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Martha Hall Findlay is president and CEO of the Canada West Foundation.

The gas prices in the Lower Mainland have been going upwards past $1.71/litre as seen at this Esso on Davie and Burrard, in Vancouver, B.C., April 25.

Jimmy Jeong/The Globe and Mail

Alberta Premier Jason Kenney went to Ottawa this week with a message: Albertans are upset. Without significant amendments to Bill C-69 – which would overhaul the environmental assessment of major resource projects – the province won’t support it, he warned. He is even threatening a constitutional challenge.

Albertans are right to be upset. Bill C-69, as drafted, is potentially disastrous – not just for the oil and gas industry, but for all energy and energy transmission, all major mining projects and in fact, any large infrastructure projects in Canada. But it would be particularly bad for energy and energy transmission, which are hugely important to the already hurting Albertan economy. (It’s also hugely important to the entire Canadian economy. The ignorance of that fact by so many Canadians is only one more reason for frustration.)

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But what really sticks in the craw of so many people from Alberta – and Saskatchewan, too – is Canada’s utter hypocrisy about energy.

To the west, B.C. Premier John Horgan came into government promising to “use every tool in the toolbox” to stop the Trans Mountain pipeline expansion – which is still awaiting a federal cabinet decision – even though he lacks the constitutional right to do so. Yet, most of the gasoline consumed in British Columbia comes from Alberta, and it comes via – wait for it – the Trans Mountain pipeline. Attempts to block the expansion are pure politics: “We’ll take the stuff we need, but heaven forbid we let you sell it beyond.”

Now that the Alberta government has proclaimed legislation that allows the province to “turn off the taps,” B.C. has (oh, the irony) filed a constitutional challenge to prevent its neighbour from cutting off its oil shipments to B.C. And if that hypocrisy weren’t enough, B.C. is asking the federal government, which now owns Trans Mountain, to pump even more gasoline through.

To the east is Quebec Premier François Legault. Mr. Kenney spent part of his victory speech offering an olive branch of sorts, making a point of speaking in French for several minutes. Mr. Legault responded – seemingly blissfully unaware of his appalling hypocrisy – that he recognizes that Alberta is by far the biggest supplier of oil to Quebec and its refineries, but there is no “social acceptability” for any pipeline to carry Western oil across his province – even though 44 per cent of Quebec’s oil comes from Western Canada. Rubbing salt in the wound, the Quebec government then passed a motion, unanimously, repeating Mr. Legault’s point.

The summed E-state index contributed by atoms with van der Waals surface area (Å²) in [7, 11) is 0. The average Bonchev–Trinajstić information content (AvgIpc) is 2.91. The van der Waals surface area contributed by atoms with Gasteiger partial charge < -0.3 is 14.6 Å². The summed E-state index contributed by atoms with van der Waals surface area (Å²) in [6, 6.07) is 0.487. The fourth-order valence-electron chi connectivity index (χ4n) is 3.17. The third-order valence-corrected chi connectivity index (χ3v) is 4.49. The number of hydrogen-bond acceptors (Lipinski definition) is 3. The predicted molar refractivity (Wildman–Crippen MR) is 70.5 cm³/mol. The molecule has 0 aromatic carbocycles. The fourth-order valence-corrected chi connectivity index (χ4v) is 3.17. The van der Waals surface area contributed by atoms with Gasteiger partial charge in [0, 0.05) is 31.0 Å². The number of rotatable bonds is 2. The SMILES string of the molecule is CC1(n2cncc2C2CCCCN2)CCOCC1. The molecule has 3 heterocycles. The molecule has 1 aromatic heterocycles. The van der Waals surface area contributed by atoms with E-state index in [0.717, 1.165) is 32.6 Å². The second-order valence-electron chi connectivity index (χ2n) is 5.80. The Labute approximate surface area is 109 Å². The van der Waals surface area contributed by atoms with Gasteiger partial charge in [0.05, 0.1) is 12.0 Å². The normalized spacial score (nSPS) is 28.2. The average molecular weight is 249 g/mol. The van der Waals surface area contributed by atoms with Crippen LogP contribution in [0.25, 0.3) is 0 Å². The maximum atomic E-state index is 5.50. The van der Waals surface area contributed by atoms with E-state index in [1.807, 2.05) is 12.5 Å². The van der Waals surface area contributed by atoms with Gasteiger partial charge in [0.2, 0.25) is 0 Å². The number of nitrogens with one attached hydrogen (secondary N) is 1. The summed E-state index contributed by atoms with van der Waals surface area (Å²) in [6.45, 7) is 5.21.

Alberta might as well say that although many Albertans like to eat Oka cheese, and it is welcome in Alberta, it won’t let trucks carrying the cheese pass through to hungry British Columbians.

Despite the constant reminders of the virtues of Quebec’s “clean” hydroelectricity, it turns out that 41 per cent of the energy Quebeckers use actually comes from petroleum products. According to HEC in Montreal, although sales of cars have gone down, sales of SUVs, light trucks and pick-ups have soared. Quebec happily takes Western Canadian oil, uses it and it creates a whole whack of Quebec refining and other jobs – but heaven forbid Quebec let Alberta and Saskatchewan sell it to New Brunswick and beyond. Sound familiar?

Opinion: Canada has a national unity crisis. We just don’t know it

Opinion: Kenney’s attacks on oil sands critics won’t change anyone’s mind

Opinion: Carbon tax decision boosts Trudeau’s Liberals, but ruling is first of many

Then there’s the federal government. Ottawa is relying on its constitutional rights now in instituting its carbon-price regime, but it was nowhere to be seen defending the Constitution when Alberta and Saskatchewan needed it to – for example, when former B.C. premier Christy Clark announced, first for the Northern Gateway project and then the Trans Mountain expansion, five “conditions” that needed to be “met” before B.C. would “approve” them. Neither she nor the B.C. government had the constitutional right to impose “conditions,” since both projects were clearly federal undertakings. And in Quebec, neither former premier Philippe Couillard, nor former Montreal mayor Denis Coderre had the right to reject the proposed Energy East pipeline. Mr. Legault, now, lacks the same right, despite that recent government motion that included the statement: "Quebec has full legitimacy to refuse a pipeline projects passing through its territory, including a potential relaunch of the Energy East project, regardless of pressure from the rest of Canada.”

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Except that, no, it doesn’t. But with its silence, Ottawa has appeared to have acquiesced to this distortion of how our federation works.

The state of Canada these days is disheartening and its future is precarious. A lot of people are both angry and frustrated. Mr. Kenney is upset, but perhaps that righteous anger will force a more honest and balanced discussion about what’s important to the whole country, rather than individual regions – and reaffirm how this federation is supposed to work.

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